It's a fine-looking High Street here in Hampshire although the jelly legs might kick in after the initial lug up. The flags are at half mast due to last week's passing of HM ER II and speaking of masts...
It has been noticed that there are quite a few of your nautical-themed, and higher-end, outfitters along here but more on that in a minute.
Half hidden down a lane off the high street and doing pretty much as advertised with all your local history and the rotating showcasing of local artists' work.
The St Barbe family got wealthy from the mercantile and have strong links to Lymington and, inevitably, the slave trade. Anne St Barbe, however, broke from type in the 19th century and founded a school for the downtrodden in this very building.
Besides, there's a top-notch caff and gift shop and isn't that how you like your cultural destinations to be rated, these days?
The church bells helped to name the local 'Spoons, the Six Bells being the former, favourite haunt of the bell-ringers from St Thomas'. The Director of Contrived Waterhole Naming gets a respectable enough (3/5) for that but today's church bell gets a (0/5), the dampened clank, quite frankly, a disappointment campanology-wise.
The lack of activity can be put down to a sleepy, Sunday morning but a word of warning. Don't drive along here on a late Saturday afternoon trying to locate your lodgings when the weekly market is packing up. Seriously!
Formerly just the Angel Inn, the pig was added after a major refurbishment amd represents, well, gawd knows what it represents? Beer, beds and burgers, although other main courses are available, and a covered area outside for hardy northerners who can still tolerate a temperature in the low double digits of an evening.
The high street drops down to a Cornish fishing village where an opportunity still exists to sell people things they don't really need.
Quay Hill is the clue so hang on to your Breton caps and jumpers over the shoulders for here be boaty folk, this being right on the Solent, of course. Some kind of sailing event suggests an influx of stripy tops next week and the high street suppliers are busy dusting down the Out of Stock signs, no doubt.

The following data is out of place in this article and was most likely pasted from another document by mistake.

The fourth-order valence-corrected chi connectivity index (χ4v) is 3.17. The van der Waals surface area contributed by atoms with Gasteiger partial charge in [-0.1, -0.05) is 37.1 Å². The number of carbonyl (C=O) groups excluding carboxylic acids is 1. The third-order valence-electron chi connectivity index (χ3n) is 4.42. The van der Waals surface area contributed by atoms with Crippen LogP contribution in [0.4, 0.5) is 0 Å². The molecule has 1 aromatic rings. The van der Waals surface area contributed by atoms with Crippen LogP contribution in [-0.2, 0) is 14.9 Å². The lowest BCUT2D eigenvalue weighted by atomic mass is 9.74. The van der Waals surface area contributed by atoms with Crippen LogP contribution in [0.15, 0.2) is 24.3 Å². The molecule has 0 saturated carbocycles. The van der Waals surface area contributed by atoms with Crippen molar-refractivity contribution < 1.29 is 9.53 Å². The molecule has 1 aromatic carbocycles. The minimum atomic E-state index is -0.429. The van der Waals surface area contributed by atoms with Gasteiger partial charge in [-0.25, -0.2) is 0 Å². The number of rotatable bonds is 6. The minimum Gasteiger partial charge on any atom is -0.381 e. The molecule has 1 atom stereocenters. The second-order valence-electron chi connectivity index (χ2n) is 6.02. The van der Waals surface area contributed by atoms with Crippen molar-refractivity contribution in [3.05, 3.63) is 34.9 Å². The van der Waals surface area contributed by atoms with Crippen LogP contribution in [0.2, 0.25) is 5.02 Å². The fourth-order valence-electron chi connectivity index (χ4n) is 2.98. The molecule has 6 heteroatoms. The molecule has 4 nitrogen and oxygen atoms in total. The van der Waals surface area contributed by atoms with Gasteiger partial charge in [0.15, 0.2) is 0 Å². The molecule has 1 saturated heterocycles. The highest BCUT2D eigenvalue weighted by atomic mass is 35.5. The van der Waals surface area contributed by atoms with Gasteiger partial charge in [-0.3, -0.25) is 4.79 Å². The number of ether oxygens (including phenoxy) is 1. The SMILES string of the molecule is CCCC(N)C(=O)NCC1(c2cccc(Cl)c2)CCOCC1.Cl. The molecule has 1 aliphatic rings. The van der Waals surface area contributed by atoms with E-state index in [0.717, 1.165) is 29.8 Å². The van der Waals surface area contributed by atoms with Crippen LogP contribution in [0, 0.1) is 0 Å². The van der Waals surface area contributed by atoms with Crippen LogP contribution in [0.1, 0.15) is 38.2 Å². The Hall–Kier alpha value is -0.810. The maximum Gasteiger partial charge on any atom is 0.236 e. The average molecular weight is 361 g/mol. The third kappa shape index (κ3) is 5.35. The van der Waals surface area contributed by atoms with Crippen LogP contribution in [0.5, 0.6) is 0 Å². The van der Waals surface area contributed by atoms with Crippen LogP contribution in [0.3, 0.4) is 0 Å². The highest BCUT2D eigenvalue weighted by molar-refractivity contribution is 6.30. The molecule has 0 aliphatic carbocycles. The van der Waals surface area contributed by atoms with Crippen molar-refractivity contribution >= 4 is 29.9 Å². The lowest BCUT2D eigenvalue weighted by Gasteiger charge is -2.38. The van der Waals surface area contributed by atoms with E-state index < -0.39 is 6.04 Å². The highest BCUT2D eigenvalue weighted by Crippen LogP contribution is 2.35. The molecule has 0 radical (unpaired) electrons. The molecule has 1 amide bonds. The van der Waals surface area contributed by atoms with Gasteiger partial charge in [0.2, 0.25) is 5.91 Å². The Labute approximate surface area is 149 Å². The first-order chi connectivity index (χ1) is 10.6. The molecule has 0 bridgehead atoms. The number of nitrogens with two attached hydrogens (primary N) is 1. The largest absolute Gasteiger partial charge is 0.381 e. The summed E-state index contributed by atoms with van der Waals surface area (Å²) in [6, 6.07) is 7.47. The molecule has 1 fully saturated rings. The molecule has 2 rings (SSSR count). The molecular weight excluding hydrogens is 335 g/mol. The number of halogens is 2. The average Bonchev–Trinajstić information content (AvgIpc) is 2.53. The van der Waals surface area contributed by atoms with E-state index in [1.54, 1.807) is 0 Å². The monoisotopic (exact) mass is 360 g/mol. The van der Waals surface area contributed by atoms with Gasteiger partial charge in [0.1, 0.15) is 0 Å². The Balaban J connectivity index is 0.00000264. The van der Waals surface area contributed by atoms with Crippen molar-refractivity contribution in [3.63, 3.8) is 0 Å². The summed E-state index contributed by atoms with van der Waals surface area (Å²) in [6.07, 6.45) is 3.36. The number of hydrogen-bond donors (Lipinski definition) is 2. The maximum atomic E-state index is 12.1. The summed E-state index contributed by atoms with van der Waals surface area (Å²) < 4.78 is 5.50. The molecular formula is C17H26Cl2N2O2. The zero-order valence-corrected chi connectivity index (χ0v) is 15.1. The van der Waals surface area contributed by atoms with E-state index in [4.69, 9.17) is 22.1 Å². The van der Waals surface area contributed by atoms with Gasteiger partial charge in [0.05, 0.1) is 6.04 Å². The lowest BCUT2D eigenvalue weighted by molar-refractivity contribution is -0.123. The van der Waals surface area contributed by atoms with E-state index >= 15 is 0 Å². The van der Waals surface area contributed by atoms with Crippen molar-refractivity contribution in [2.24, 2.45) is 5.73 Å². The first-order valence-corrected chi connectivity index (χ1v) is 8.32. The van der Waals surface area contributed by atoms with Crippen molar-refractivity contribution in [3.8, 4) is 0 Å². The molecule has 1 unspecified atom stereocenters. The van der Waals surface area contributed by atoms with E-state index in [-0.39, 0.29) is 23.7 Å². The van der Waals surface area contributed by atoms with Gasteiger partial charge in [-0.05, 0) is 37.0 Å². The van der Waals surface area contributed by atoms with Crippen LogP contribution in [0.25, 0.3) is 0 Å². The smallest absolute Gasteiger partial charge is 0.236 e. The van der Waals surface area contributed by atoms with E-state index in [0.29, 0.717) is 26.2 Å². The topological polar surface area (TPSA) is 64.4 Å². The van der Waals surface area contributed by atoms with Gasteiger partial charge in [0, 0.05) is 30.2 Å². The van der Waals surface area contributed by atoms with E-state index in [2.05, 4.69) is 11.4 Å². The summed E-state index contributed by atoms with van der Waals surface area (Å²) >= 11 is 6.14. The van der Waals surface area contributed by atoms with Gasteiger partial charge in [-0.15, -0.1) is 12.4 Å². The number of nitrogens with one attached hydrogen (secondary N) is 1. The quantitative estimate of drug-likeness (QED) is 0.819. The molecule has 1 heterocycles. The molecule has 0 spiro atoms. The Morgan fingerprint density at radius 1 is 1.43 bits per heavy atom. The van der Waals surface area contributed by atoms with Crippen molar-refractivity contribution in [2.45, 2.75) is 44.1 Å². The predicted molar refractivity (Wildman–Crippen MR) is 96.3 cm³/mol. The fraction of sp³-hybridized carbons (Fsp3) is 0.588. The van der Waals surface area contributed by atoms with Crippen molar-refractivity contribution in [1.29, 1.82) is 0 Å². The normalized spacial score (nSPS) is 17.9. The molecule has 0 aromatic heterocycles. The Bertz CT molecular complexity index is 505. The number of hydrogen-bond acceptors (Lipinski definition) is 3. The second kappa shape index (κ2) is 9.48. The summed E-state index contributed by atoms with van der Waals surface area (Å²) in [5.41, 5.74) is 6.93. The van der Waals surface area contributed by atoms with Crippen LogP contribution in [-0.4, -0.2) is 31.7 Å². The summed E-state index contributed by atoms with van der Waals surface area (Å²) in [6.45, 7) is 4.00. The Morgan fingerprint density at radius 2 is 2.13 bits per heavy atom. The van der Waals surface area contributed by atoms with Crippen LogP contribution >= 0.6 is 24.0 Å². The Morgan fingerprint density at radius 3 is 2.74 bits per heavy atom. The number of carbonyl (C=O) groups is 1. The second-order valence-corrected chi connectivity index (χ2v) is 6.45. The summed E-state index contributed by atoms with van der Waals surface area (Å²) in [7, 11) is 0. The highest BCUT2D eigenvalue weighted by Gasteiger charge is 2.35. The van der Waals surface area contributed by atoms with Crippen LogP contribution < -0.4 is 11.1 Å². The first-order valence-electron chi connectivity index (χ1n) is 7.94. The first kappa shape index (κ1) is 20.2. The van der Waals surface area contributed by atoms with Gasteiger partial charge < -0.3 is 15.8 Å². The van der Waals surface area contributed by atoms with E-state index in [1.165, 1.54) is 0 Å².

Not that any of that apparel is necessarily mandatory, landlubbers are catered for with leisurely cruises on the 'Puffin Billi' or more adventurous types can take a pirate-themed option with a suitably suited skipper and what's that you ask?
No, just for once, we didn't, actually!
Right on the river with outdoor decking but how much? Just north of £13 for a pint and an admittedly large wine is nearly twice what was paid last night near Nottingham. Another North-South divide indicator, perhaps, but by the time you're reading this, that'll be £113 wherever you are, eh?
Look closely and there's an Isle of Wight ferry over there, somewhere, and will have you across in 40 minutes, they say. It sneaks out down the river past an even bigger marina, which is where the really big boys are moored, and past, get this, the UK's oldest lido.
Only this one is no longer a real lido, really, repurposed to a fun-for-all-the-family, inflatable splash-fest, when in season.
Wet N Wild? Not really, today is surprisingly sunny and that ferry crossing isn't expected to be too choppy.
 Well, they could claim that until an even older one recently reopened near Bath.